Monday, 29 August 2016

Upcycled Halifax Hoody by Hey June patterns

Hi!  Welcome to Flagstaff!  And a new (borrowed) sewing machine and there's a Goodwill next door.  So instead of like, dipping a toe into the waters as far as the Singer Quantum Stylist is concerned, you know, with a dress made out of quilting cotton or something, I dove right into the deep end with an upcycling project even more mismatched than my Geodesic. 

A cream cashmere sweater (ladies small) with a hideous cowl.
A blue silk-cashmere blend sweater.
And a cream sweatshirt.
This time they were cheap - about $10 for the lot. 

I suspected that the sweatshirt was unwise but it was a perfect colour match and it was right next to the sweater on the rack.  The weight and drape of the sweatshirt didn't match the sweater knits at all, but also I was in the women's section, and I learnt on my last sweater that you need a men's L or XL to get two sleeves from one sweater.  So I had to do even more patchworking to get this to work out - first on the back, and then on the sleeves.

The pattern is the Halifax Hoodie by Hey June patterns, in a size S.  This is view B, I think.
The pattern is a little complicated because after tracing you have soooo many pieces and they don't all go for the same variation.  But I was tracing in Ukraine and wanted to have everything ready, so I also traced it all at once instead of just as I needed, which added to the confusion.  (Except I didn't trace the hood.  WTF?  I wanted to make the hooded version next...)












All of my bands are from the blue sweater, obviously.
My main hiccup was the armpits.  They were pieced together, and multilayer as the original sweatshirt was multilayer in that spot, and so they are super bulky.  I have gone over that a few times increasing the seam allowance a few mm at a time until I got the best fit on each side.  The bulk contrasts with the softness and drape of the cashmere - to the point that I was wondering if they were too terrible to keep.

I also only have one bobbin so when I ran out of white thread I had to stop, and do the final finishing later.  The finishing was pretty lazy on this - I realised after the fact that I HAD to topstitch the back seams down or they would lie really badly, but I didn't iron much (possibly that also shows).

Overall the sewing machine was ok!  I kind of hate sewing machines that have three things:
1. needle threaders
2. thread cutters
3. automatic needle down position

and I haven't figured out how to disable no. 3 yet.  The other two are just in the way, occupying needle and vision space.  Ugh.  Why do people like these things?  Am I just being stubborn?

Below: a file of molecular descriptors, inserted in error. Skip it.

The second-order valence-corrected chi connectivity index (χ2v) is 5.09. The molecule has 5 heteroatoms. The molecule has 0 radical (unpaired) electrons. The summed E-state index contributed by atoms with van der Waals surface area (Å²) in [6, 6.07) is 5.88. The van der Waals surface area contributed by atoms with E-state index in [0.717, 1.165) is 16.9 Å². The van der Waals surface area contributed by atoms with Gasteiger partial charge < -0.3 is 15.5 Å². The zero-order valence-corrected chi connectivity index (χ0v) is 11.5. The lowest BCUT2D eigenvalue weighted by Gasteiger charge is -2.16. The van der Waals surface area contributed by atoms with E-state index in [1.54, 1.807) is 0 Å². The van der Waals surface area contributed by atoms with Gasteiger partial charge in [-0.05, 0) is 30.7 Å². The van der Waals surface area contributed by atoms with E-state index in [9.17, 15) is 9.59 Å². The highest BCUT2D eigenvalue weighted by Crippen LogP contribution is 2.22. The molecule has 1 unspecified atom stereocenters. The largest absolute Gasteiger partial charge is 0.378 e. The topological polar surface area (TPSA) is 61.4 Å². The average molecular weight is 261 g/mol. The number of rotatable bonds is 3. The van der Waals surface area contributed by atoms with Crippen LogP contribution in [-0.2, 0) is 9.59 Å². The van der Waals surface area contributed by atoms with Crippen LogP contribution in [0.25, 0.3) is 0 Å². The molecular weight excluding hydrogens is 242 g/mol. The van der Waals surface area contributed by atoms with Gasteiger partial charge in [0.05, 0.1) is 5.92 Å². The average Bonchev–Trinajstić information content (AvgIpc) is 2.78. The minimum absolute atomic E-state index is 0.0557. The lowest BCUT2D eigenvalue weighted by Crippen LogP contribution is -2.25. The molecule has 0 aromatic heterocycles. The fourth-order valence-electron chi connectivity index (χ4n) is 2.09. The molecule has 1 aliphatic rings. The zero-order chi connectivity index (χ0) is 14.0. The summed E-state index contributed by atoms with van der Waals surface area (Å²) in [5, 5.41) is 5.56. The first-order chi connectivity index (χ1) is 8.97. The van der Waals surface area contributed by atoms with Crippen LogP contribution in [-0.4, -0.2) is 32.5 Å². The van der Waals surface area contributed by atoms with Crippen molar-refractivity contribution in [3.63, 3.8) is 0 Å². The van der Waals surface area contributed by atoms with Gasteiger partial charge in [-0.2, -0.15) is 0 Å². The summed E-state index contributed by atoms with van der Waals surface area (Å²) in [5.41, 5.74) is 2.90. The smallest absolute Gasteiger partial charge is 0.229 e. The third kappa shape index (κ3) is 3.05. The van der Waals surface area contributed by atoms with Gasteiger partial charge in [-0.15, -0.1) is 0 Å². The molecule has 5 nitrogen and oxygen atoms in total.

At the end I totally thought this project was stupid.  It's all patchworked, it's big, the seams hang out...but then it got cold and I wore it out of the house and got a lot of compliments.  Funny how that changes an opinion!  Also, the sweatshirt sleeves are stretchy so it's great to just slide up my arms, and is really warm and cozy!  So in the end it's not a loss!  I'm going to do this pattern again but I will use the XS and shorten it a few inches.  I know this particular variation was supposed to be oversized but I think I'll like it more smaller.  In the meantime I compared the pattern pieces to assure myself the other variations will be smaller, and I'm going to try the zip up hoody (yeah after I reprint the hood pages).

 My photos were taken inside No Basis in Reality, a new shop that just opened in Flagstaff.  The focus is on locally made and ethically produced clothing and housewares. The shop's owner is also the owner of my borrowed sewing machine : )  I think I mentioned that my goal for this life phase is to take better pictures, so thanks Kirsten for taking super photos for me!

4 comments:

  1. that looks fantastic, I bet you will wear that a lot when a sweater is called for. Very timely to read this as I just did a closet clean and have a few cashmere sweaters that are too small or have some moth holes so I was thinking of doing some kind of patchwork refashion. But maybe it would be better to use a pattern?
    Also - I have the Singer Quantum Stylist sewing machine which I bought at Costco on a slight whim as sewing students could never get the hang of using my 1950's Singers (where you have to pull the wheel to get it started) so I bought the new machine and quickly found it so easy to use. the threader gizmo broke after about 6 months (I bent it by shoving a giant skirt under the presser foot) but while it worked I liked it. As for the thread cutter that is my favorite feature! I don't find it does auto needle down so not sure about that. My main dislike is that the light is kind of harsh but small price to pay for the rest of my likes.

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    1. Hi Beth, sounds like I have to read the manual and give the sewing machine another chance ; ) It's been sewing really well so I shouldn't be quite so fussy!

      As for refashions, I prefer using a pattern because I'm not confident that just tweaking here and there will give me a good result. The pattern means that at least I know in the end my product will be more or less what I expect - if you like the style of the Geodesic it's a good one because only the sleeves are big pieces, everything else is triangles.

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  2. That's a really great use of old unwanted textiles that still have some life in them. I just love reworked fashion. It looks really good on you :)

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    1. thanks so much Carolyn! Coming from you that is a particular compliment, your remakes are always so stunning (I'm thinking of that rainbow recycled t-shirt dress).

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